Gastritis describes a group of conditions involving inflammation of the stomach lining. Gastritis may occur suddenly (acute), or it can occur slowly over time (gastritis). In some cases, gastritis can lead to ulcers and an increased risk of stomach cancer. For most people, it isn't serious and improves quickly with treatment.
Signs and symptoms of gastritis may include:
- Gnawing or burning pain in your upper abdomen
- Nausea or vomiting
- An early feeling of fullness in your upper abdomen when eating
Nearly everyone has experienced indigestion and stomach discomfort. Most cases are short-lived and not serious. See your doctor if symptoms persist or if you are vomiting blood or have bloody stools.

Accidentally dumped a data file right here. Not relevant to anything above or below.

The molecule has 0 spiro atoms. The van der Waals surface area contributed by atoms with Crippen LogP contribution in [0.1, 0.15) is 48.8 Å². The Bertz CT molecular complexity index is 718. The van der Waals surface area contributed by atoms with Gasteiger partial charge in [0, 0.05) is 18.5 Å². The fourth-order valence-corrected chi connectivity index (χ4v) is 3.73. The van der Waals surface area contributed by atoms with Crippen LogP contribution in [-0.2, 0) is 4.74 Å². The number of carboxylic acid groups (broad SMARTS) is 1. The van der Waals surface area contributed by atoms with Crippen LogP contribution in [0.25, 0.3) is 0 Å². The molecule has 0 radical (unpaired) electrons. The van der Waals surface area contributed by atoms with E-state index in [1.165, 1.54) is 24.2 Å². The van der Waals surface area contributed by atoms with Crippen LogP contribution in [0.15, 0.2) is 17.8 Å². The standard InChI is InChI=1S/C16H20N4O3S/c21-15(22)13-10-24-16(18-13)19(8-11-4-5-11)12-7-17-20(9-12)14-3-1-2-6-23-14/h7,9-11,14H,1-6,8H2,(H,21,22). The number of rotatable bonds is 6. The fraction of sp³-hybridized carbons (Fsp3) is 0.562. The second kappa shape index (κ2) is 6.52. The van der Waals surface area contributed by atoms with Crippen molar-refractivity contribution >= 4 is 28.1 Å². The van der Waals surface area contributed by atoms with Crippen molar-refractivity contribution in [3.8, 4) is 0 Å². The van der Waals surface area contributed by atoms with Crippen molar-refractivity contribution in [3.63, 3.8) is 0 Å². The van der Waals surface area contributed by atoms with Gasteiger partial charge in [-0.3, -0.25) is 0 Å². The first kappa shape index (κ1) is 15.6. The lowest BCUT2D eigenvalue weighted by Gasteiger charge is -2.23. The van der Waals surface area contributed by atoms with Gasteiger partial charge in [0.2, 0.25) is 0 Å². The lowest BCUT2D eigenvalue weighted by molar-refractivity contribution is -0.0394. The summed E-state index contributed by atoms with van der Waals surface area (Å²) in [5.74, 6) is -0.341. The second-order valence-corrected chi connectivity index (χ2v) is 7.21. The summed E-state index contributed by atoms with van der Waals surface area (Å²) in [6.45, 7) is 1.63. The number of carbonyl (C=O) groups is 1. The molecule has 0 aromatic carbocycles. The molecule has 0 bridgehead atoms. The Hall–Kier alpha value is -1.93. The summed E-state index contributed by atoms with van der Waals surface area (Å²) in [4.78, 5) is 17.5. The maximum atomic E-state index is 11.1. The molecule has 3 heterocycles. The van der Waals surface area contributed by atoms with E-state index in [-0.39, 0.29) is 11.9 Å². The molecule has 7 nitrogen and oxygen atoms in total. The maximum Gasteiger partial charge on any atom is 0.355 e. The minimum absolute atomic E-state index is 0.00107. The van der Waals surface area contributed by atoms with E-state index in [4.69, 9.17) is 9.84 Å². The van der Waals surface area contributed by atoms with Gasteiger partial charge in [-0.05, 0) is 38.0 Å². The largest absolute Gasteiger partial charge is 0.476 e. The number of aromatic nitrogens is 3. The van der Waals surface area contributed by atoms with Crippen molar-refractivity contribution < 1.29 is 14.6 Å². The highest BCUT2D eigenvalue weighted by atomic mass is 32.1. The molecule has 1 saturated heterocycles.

Gastritis is most often the result of infection with the same bacterium that causes most ulcers. Injury, regular use of certain pain relievers and drinking too much alcohol may also contribute to gastritis.
Your Northeast Digestive Health Center gastroenterologist may be able to diagnose gastritis following a physical exam. However, additional tests may be required to confirm or rule out other causes. This may include blood, stool or breath tests. Your doctor may order an endoscopy to examine for signs of inflammation. If a suspicious area is located, a biopsy can be taken during the procedure.
Treatment of gastritis depends on the underlying cause. Acute gastritis caused by frequent alcohol consumption or use of certain medications may be relieved by discontinuing use.
Chronic gastritis caused by bacterial infection can be treated with antibiotics. In most cases, your doctor will recommend medications that treat stomach acid to reduce symptoms and promote healing in your stomach.
- Mayo Clinic
- U.S. National Library of Medicine
- National Digestive Diseases Information Clearinghouse (NIH)